Sewing 101: Basic Stitches

OK, OK. Just bare with me for just a couple more posts. I promise. This whole Sewing 101 Education Week thing is almost over with an apron tutorial coming tomorrow! So be excited about that. To sew, you’ll need to know the basic stitches and what it’s used for, right?

Top stitch side of the fabric.

  1. Straight stitch. It’s your regular stitch. I did it in different stitch lengths to show you what kind of effects it has. My machine goes from stitch length 1-4. Stitch length 1 being short and length 4 is for long stitches. You can find out how to adjust¬†stitch lengths by looking in your manual. There is usually a knob at the front of your sewing machine that will adjust the stitch lengths. I normally stitch in length 3. When the tension is too tight on your straight stitch, your fabric will pucker up.
  2. Secure stitching. One way to secure the beginning and end of your stitches is to reverse then go forward again stitching over the previous stitches. Another way to secure stitches is by doing short stitch lengths (1 or 2) at the beginning and end then going back to your normal stitch length.
  3. Basting stitch. It’s when you stitch with the loosest tension and longest stitch length. It is great for gathering fabric to make ruffles or fabric flowers and such.
  4. Zig zag stitch. You can use it for appliqué, stitching seams and even for something decorative. Make sure you have the zigzag foot on to do this stitch.
  5. Other stitches. Your machine may come with only a few other stitches or a plethora of a variety of stitches. They can be used for decorative uses or sewing with different types of fabric or other purposes. This is another time when your manual will come in handy. Your manual should tell you how to use the different types of stitches available on your machine. So read it!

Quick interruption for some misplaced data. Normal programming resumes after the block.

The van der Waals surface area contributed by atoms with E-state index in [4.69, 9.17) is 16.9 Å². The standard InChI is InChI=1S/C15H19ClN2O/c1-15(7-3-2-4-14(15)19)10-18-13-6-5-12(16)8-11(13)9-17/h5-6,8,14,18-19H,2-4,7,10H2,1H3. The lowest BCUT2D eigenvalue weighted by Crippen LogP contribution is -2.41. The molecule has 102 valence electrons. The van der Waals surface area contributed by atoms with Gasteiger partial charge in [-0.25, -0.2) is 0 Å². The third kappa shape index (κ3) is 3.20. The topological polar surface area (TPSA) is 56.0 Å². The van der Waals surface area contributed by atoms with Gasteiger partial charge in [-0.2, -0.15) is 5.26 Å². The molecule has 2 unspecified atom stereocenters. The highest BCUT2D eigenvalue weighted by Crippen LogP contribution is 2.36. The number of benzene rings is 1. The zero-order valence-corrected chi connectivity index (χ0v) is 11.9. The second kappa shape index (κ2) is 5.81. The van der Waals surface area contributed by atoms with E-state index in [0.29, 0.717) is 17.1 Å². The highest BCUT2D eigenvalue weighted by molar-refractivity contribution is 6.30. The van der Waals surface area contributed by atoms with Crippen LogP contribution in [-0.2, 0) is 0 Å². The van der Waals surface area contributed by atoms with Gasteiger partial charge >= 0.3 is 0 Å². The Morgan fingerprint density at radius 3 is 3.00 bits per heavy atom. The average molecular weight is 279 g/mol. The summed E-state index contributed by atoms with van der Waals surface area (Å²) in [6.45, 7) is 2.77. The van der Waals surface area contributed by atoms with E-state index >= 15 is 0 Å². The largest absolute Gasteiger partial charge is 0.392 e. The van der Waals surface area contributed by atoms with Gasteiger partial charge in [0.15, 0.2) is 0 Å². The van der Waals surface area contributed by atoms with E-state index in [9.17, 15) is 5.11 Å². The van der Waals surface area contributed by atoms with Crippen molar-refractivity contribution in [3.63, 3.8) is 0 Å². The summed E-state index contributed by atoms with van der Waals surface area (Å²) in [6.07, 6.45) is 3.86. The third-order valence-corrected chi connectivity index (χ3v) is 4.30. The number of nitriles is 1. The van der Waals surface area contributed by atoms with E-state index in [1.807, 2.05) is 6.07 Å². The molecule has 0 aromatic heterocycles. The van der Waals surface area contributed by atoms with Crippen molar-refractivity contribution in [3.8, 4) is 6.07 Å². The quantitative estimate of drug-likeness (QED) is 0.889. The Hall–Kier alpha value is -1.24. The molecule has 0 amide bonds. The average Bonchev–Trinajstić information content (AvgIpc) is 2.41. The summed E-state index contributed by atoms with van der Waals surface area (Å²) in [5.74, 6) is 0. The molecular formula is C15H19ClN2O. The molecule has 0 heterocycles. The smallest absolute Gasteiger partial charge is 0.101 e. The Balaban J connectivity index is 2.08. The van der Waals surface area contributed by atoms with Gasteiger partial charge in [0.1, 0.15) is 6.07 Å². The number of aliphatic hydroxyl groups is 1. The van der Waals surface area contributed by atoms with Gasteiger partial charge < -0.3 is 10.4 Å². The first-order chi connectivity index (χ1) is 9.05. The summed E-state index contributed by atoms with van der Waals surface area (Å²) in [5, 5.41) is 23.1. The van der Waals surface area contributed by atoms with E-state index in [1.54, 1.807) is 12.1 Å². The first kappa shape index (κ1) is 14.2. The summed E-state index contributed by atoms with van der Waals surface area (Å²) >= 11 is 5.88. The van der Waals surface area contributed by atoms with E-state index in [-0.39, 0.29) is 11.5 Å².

Reverse side of the stitches in the photo above.

7 Responses to “Sewing 101: Basic Stitches”

  • Anna

    I just want to thank you for these Sewing 101 posts! I learned a little about sewing as a child and a few years ago got brave enough to buy my own machine. Some of the knowledge came back to me when I sat down to make some pillows, but I’m learning and re-learning so much from you. I may even attempt a skirt for my little girl one of these days!

    Reply
    • Tiffany

      hi anna! thanks so much for that comment. sometimes i feel like i over do it. especially since the sewing 101 edu week was supposed to be 1 week and turning into 2. so thanks! i hope to see your skirt you made for your little girl!

  • Tifani Gantt

    Hello Tiffany,
    I was wondering if you would ever consider doing a Education tutorial on the different types of pressure feet? I have been looking for something like that online and it looks like you have the sources to do it. Hopefully you will in the meantime i will continue to enjoy your website.

    Reply
    • Tiffany

      huh, i’ll have to think about that. thanks for giving me the suggestion!

    • Tiffany

      alright. i think i have something set for friday about presser foot. hopefully that will help you!

  • Ali

    Thank you! Thank you! A million times, THANK YOU!! You have no idea how much all your time, hard work, attention to detail, straight forward, clean and clear explanations/tutorials tips and suggestions have helped. Hours of blind/unguided practic couldn’t give the knowledge you’ve provided in just a few reading moments of time. You really understand and grasp the whole idea of “101” and I appericate the non-assumptive explanations compared to most that are filled with instructions, lingo and verbage that is a foreign language in the world of sewing. I’ve only read a few of your posts so far. I’m excited and eager to read and practice all of them. Your hard work is appericated and will be put to good use!

    Reply

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